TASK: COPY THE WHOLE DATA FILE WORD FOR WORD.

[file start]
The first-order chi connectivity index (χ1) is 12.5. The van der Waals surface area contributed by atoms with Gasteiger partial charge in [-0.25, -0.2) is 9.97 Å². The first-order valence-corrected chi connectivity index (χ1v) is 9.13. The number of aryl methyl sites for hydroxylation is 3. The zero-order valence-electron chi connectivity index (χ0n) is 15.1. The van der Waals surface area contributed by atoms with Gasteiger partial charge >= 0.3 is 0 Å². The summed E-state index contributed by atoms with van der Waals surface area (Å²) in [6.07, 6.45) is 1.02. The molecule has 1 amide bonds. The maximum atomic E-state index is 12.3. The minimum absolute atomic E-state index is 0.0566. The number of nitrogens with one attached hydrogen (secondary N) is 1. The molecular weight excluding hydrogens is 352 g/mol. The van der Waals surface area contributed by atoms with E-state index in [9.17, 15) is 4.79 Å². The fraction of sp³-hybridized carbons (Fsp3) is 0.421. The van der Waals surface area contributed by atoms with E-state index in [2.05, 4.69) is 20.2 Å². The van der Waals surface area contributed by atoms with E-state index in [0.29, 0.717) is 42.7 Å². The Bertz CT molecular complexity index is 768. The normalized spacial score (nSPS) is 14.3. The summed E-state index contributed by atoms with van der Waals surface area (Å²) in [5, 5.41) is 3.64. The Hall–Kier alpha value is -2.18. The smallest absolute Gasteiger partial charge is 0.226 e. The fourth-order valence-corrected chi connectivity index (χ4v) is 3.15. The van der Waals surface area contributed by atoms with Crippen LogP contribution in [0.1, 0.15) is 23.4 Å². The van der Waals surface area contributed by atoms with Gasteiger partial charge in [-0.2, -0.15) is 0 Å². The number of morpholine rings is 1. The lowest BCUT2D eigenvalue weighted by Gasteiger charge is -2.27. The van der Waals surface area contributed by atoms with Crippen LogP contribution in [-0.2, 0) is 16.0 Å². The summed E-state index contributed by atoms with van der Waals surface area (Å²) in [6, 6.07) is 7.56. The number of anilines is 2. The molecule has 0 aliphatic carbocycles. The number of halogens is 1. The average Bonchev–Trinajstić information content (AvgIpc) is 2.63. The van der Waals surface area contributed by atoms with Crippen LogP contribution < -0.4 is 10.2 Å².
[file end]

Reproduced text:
The first-order chi connectivity index (χ1) is 12.5. The van der Waals surface area contributed by atoms with Gasteiger partial charge in [-0.25, -0.2) is 9.97 Å². The first-order valence-corrected chi connectivity index (χ1v) is 9.13. The number of aryl methyl sites for hydroxylation is 3. The zero-order valence-electron chi connectivity index (χ0n) is 15.1. The van der Waals surface area contributed by atoms with Gasteiger partial charge >= 0.3 is 0 Å². The summed E-state index contributed by atoms with van der Waals surface area (Å²) in [6.07, 6.45) is 1.02. The molecule has 1 amide bonds. The maximum atomic E-state index is 12.3. The minimum absolute atomic E-state index is 0.0566. The number of nitrogens with one attached hydrogen (secondary N) is 1. The molecular weight excluding hydrogens is 352 g/mol. The van der Waals surface area contributed by atoms with E-state index in [9.17, 15) is 4.79 Å². The fraction of sp³-hybridized carbons (Fsp3) is 0.421. The van der Waals surface area contributed by atoms with E-state index in [2.05, 4.69) is 20.2 Å². The van der Waals surface area contributed by atoms with E-state index in [0.29, 0.717) is 42.7 Å². The Bertz CT molecular complexity index is 768. The normalized spacial score (nSPS) is 14.3. The summed E-state index contributed by atoms with van der Waals surface area (Å²) in [5, 5.41) is 3.64. The Hall–Kier alpha value is -2.18. The smallest absolute Gasteiger partial charge is 0.226 e. The fourth-order valence-corrected chi connectivity index (χ4v) is 3.15. The van der Waals surface area contributed by atoms with Crippen LogP contribution in [0.1, 0.15) is 23.4 Å². The van der Waals surface area contributed by atoms with Gasteiger partial charge in [-0.2, -0.15) is 0 Å². The number of morpholine rings is 1. The lowest BCUT2D eigenvalue weighted by Gasteiger charge is -2.27. The van der Waals surface area contributed by atoms with Crippen LogP contribution in [-0.2, 0) is 16.0 Å². The summed E-state index contributed by atoms with van der Waals surface area (Å²) in [6, 6.07) is 7.56. The number of anilines is 2. The molecule has 0 aliphatic carbocycles. The number of halogens is 1. The average Bonchev–Trinajstić information content (AvgIpc) is 2.63. The van der Waals surface area contributed by atoms with Crippen LogP contribution < -0.4 is 10.2 Å².